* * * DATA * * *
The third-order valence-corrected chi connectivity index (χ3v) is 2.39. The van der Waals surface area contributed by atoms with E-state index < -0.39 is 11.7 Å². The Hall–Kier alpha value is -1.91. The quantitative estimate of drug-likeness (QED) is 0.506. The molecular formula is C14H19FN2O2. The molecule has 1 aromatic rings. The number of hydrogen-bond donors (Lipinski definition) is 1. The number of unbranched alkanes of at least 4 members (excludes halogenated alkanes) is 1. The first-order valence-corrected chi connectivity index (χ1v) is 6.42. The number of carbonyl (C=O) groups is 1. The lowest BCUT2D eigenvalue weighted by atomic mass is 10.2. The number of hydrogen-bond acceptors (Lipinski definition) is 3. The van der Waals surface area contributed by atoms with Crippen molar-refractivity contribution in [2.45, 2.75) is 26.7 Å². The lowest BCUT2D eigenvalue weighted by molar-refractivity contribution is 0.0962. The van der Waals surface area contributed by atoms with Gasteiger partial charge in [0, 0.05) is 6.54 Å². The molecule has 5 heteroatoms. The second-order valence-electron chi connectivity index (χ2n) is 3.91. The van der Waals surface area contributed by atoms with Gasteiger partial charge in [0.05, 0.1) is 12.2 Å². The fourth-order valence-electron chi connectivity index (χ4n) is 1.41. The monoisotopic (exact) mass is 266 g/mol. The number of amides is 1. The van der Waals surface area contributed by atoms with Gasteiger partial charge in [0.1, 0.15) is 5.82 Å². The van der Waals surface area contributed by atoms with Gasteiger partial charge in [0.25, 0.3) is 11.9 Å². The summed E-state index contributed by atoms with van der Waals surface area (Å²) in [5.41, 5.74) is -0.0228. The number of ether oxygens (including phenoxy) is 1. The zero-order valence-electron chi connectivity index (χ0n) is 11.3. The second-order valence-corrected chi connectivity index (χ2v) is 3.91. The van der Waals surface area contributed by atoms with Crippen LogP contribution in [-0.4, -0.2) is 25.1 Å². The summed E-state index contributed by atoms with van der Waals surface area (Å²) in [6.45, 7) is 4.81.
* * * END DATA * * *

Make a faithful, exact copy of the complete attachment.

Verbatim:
The third-order valence-corrected chi connectivity index (χ3v) is 2.39. The van der Waals surface area contributed by atoms with E-state index < -0.39 is 11.7 Å². The Hall–Kier alpha value is -1.91. The quantitative estimate of drug-likeness (QED) is 0.506. The molecular formula is C14H19FN2O2. The molecule has 1 aromatic rings. The number of hydrogen-bond donors (Lipinski definition) is 1. The number of unbranched alkanes of at least 4 members (excludes halogenated alkanes) is 1. The first-order valence-corrected chi connectivity index (χ1v) is 6.42. The number of carbonyl (C=O) groups is 1. The lowest BCUT2D eigenvalue weighted by atomic mass is 10.2. The number of hydrogen-bond acceptors (Lipinski definition) is 3. The van der Waals surface area contributed by atoms with Crippen molar-refractivity contribution in [2.45, 2.75) is 26.7 Å². The lowest BCUT2D eigenvalue weighted by molar-refractivity contribution is 0.0962. The van der Waals surface area contributed by atoms with Gasteiger partial charge in [0, 0.05) is 6.54 Å². The molecule has 5 heteroatoms. The second-order valence-electron chi connectivity index (χ2n) is 3.91. The van der Waals surface area contributed by atoms with Gasteiger partial charge in [0.05, 0.1) is 12.2 Å². The fourth-order valence-electron chi connectivity index (χ4n) is 1.41. The monoisotopic (exact) mass is 266 g/mol. The number of amides is 1. The van der Waals surface area contributed by atoms with Gasteiger partial charge in [0.1, 0.15) is 5.82 Å². The van der Waals surface area contributed by atoms with Gasteiger partial charge in [0.25, 0.3) is 11.9 Å². The summed E-state index contributed by atoms with van der Waals surface area (Å²) in [5.41, 5.74) is -0.0228. The number of ether oxygens (including phenoxy) is 1. The zero-order valence-electron chi connectivity index (χ0n) is 11.3. The second-order valence-corrected chi connectivity index (χ2v) is 3.91. The van der Waals surface area contributed by atoms with Crippen LogP contribution in [-0.4, -0.2) is 25.1 Å². The summed E-state index contributed by atoms with van der Waals surface area (Å²) in [6.45, 7) is 4.81.